The study features success rates that seem the current norm for the protocols described (freeze-all, PGT-A with TE biopsy, and single-blastocyst transfer in artificial cycles), adding to its credibility.


Of course, the retrospective nature incurs some limitations.  The causes of patient drop-outs, for example, are not tracked as well as they typically are in prospective studies, and these could alter the effect sizes of subsequent transfers.  In addition, it is unclear if prior failures may have caused some clinicians to adjust the endometrial preparation or luteal support in some subsequent cycles.  If they did, then this might have altered some effects.  The authors speculate that the first transfer resulted in higher success rates than in subsequent attempts because the morphologically best embryo was selected in that first transfer.  This is reasonable speculation, but of course not truly known, and other factors cannot be ruled out.  The lack of difference between the 2nd and 3rd transfers is the key finding here.


Consistency of endometrial receptivity impairments is a cornerstone assumption behind some endometrial receptivity tests that have been developed.  If the tests are not used in the same cycles in which transfers occur, then they will rely on the assumption that endometrial receptivity effects in the tested cycle will be reproduced in the transfer cycle.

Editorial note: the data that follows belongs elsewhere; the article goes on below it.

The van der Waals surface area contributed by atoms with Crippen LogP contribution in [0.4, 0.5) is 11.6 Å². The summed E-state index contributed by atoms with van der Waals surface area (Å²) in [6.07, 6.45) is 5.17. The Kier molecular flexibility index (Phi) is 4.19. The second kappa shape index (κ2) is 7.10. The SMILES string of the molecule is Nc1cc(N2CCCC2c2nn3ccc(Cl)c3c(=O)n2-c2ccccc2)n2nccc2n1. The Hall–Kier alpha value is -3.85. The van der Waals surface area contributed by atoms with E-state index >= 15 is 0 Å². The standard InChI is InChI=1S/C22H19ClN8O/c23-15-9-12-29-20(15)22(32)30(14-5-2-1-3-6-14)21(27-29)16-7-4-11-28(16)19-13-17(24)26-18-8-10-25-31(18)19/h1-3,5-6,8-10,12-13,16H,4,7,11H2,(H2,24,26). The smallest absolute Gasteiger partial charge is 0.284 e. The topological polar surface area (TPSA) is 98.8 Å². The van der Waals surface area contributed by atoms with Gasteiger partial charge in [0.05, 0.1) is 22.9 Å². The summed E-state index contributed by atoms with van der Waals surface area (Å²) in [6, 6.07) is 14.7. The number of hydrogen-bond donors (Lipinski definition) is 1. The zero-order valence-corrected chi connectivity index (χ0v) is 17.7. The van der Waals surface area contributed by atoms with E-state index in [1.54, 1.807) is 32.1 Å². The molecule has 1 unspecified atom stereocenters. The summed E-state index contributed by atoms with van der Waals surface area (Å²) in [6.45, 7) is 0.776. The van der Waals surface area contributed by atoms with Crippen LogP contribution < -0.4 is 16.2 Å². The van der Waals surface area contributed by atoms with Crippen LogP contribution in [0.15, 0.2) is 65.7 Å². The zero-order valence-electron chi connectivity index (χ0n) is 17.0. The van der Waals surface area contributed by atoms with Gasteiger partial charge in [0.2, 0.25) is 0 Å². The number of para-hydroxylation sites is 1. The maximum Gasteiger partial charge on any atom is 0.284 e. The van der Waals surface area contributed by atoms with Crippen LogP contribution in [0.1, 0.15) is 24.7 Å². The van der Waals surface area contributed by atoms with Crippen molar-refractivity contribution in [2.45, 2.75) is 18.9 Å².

I would like to point out a few things.  First, this finding is strictly in the context of frozen-thawed transfer of blastocysts with euploid test results in artificial cycles.  Many centers have shifted away from fresh transfers, and it's easy to forget they still occur.  However, the study leaves open the potential for consistent endometrial effects in fresh transfers that could cause recurrent failure in some patients.  Indeed, if ovarian response to stimulation is related to negative endometrial effects, as some recent literature suggests, then there probably would be consistent endometrial effects because ovarian response tends to have some consistency in repeated cycles in the same patient. In addition, the use of only euploid embryo transfers in the study leaves open the potential for recurrent embryonic effects related to aneuploidy.  Our own center has seen (thankfully rare) patients that reported with recurrent miscarriage following natural conception that had consistently elevated rates of embryo aneuploidy in their IVF cycles.  These patients would very probably have had recurrent implantation failure in IVF if they had not opted for PGT-A.  The study also leaves open the potential for non-recurrent ("random") endometrial effects in thawed embryo transfers that still might cause some implantation failures.